Unsurprisingly, “related questions” (also known as “someone asked”) are nearly 90% more likely to be paired with “featured abstracts.” That is to say, we must consider the level of “competition” proposed by “People Also Ask” (PAA) to the feature extract. From this perspective, I don’t see the two fighting for the same user (more often not). It seems that “related issues” does not provide users with the issue of “competition” with the content in the “feature summary”. The reason why the PAA box often shows “featured snippets” is stand by Select featured clips by providing auxiliary questions. In other words, “relevant questions” are on the SERP because they can satisfy users who cannot find the answer in the “summary”, even if they are indeed related to their true intentions.
According to my estimation, the real competition comes from advertising and video boxes. Both SERP elements appear on the same SERP as the selected excerpt 50% of the time.For ads, they will appear the above Featured summary. The obvious disadvantage of advertisements is that they are advertisements. Ordinary users prefer organic things because we usually doubt paid promotions to a certain extent. Of course, the trust factor runs simultaneously with the visibility of the ad. If the user does not know or better ignore the fact that the result represents the advertisement, then my concern for trust is at hand. Over time, Google has gradually reduced the visibility of advertising labels used on SERPs. The current colorless format is the best example.
The video box presents the opposite situation. It is displayed under the “Featured Summary” but is more attractive than the advertisement. People are visual learners. The opportunity to provide visual content in it along with the selected snippets is very important. If you don’t select “Featured Clips” which is an instance of the video itself, then the “Video Box” will distract you. In addition to the fact that the format itself will greatly attract people, video media also opens the door for users who want to listen to answers in the background while working, and many other similar situations. Think of it this way… do you want to read the instructions on how to repair the washing machine, or just take a look at how it is done? The matching point enters the video box.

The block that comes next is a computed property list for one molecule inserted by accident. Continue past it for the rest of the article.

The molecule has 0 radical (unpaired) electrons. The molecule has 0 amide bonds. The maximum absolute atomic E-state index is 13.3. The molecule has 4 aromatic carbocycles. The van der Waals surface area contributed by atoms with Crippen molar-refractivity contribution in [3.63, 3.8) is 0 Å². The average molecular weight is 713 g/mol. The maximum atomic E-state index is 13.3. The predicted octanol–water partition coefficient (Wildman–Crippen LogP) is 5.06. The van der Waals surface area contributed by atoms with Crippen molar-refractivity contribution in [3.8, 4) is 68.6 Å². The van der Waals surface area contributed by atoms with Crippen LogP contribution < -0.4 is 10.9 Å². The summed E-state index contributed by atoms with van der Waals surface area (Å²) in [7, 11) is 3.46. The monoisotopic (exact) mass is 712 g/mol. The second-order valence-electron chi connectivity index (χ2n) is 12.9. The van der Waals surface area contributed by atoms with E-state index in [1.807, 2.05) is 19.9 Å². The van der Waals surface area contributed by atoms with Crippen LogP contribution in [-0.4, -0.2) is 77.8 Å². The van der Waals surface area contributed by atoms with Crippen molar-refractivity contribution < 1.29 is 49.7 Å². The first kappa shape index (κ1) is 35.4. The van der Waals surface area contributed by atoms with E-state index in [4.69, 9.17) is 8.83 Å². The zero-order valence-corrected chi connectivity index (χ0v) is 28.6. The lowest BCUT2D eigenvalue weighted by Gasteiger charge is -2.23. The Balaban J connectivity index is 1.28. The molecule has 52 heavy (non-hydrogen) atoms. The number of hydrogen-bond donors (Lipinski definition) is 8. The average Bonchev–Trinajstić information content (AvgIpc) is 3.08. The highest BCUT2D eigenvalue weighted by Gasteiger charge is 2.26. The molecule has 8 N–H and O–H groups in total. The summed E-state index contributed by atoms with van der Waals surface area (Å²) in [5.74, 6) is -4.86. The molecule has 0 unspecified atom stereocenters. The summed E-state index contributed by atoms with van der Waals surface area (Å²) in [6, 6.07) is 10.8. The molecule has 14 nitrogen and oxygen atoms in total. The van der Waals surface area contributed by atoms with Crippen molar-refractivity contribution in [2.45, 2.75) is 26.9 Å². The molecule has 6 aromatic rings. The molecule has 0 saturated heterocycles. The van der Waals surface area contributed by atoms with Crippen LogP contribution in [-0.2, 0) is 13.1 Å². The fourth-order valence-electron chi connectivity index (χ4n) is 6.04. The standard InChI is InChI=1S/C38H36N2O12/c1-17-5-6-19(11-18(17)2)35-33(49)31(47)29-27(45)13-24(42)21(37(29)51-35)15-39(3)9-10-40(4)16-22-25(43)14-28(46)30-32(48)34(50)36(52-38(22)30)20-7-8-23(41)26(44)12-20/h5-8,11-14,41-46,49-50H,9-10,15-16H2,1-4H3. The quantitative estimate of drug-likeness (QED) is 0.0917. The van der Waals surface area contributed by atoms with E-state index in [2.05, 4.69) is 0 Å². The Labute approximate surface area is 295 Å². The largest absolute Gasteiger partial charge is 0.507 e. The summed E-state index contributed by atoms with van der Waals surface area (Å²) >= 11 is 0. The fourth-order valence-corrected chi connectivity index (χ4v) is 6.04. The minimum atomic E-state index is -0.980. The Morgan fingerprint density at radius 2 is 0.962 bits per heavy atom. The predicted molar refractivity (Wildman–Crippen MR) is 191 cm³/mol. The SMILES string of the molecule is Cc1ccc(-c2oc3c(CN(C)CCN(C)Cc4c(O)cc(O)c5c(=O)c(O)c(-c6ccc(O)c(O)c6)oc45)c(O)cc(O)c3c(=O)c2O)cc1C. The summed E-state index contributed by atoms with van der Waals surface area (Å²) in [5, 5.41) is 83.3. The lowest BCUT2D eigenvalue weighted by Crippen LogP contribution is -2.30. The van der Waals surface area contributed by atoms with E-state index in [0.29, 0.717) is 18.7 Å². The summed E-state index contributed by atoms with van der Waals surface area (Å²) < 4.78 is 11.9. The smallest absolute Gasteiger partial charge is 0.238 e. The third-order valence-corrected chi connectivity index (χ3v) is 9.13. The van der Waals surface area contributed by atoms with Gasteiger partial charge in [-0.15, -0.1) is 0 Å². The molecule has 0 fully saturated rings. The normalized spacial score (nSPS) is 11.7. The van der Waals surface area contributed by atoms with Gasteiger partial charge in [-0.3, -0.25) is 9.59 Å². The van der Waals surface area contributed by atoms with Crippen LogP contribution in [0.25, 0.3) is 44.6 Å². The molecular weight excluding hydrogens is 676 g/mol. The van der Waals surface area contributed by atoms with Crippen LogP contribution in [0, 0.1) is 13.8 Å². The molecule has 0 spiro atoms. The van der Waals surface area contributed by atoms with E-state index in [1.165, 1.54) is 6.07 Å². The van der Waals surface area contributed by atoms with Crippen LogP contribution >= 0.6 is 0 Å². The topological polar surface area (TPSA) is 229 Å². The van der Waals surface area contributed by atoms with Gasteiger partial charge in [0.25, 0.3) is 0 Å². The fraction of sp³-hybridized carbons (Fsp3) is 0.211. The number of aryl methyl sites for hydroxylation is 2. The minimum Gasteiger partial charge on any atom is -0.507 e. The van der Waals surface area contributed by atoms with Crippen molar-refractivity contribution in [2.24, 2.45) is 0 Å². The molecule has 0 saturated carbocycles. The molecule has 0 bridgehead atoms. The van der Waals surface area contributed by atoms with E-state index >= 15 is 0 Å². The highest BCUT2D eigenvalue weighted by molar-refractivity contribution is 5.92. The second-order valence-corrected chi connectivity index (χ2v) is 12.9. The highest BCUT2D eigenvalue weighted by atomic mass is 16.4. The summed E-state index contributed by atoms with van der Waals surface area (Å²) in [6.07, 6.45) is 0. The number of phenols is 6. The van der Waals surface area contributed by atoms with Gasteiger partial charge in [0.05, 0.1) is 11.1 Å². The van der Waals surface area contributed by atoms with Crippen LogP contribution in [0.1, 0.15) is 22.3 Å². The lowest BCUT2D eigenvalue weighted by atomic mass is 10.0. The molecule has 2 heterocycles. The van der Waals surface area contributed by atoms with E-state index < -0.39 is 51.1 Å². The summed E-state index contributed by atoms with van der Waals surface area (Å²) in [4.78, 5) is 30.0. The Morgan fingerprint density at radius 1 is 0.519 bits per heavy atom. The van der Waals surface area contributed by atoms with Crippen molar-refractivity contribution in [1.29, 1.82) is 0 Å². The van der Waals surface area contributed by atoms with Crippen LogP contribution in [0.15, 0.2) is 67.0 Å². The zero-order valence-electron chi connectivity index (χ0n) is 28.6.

In this way, the perfect storm, ads with video frames and related issues competing with relevant abstracts (attracting the attention of almost all users) existed nearly 30% of the time!
The remaining features include a knowledge panel, news carousel and local packs. Neither corresponds to the appearance of the selected excerpts in any overwhelming way. Regarding the “local pack” and “hot stories” carousel, in any case, the user’s intentions are usually not consistent with the “featured code snippets”. The knowledge panel may provide the same information as the featured snippet, but again, they only appear on the same SERP 6.5% of the time (in this case, when the featured snippet URL belongs to Wikipedia, you will have to Discount).
Mobile feature excerpts: Which features of SERPs do they compete with?
There are many reasons for the changes in desktop and mobile SERPs, one of which is space. There is no real estate to the right of the organic search results on mobile devices, and no real estate on desktops. Generally speaking, the space is small because your phone screen is smaller than your desktop screen. Therefore, when viewing the content displayed by the “Featured Summary” on a mobile phone, there will be some differences in the data:
Immediately, you will find that the number of knowledge panels with featured excerpts has been reduced by 82%, local packages have been reduced by 61%, and popular story carousels have been reduced by 22% SERPs.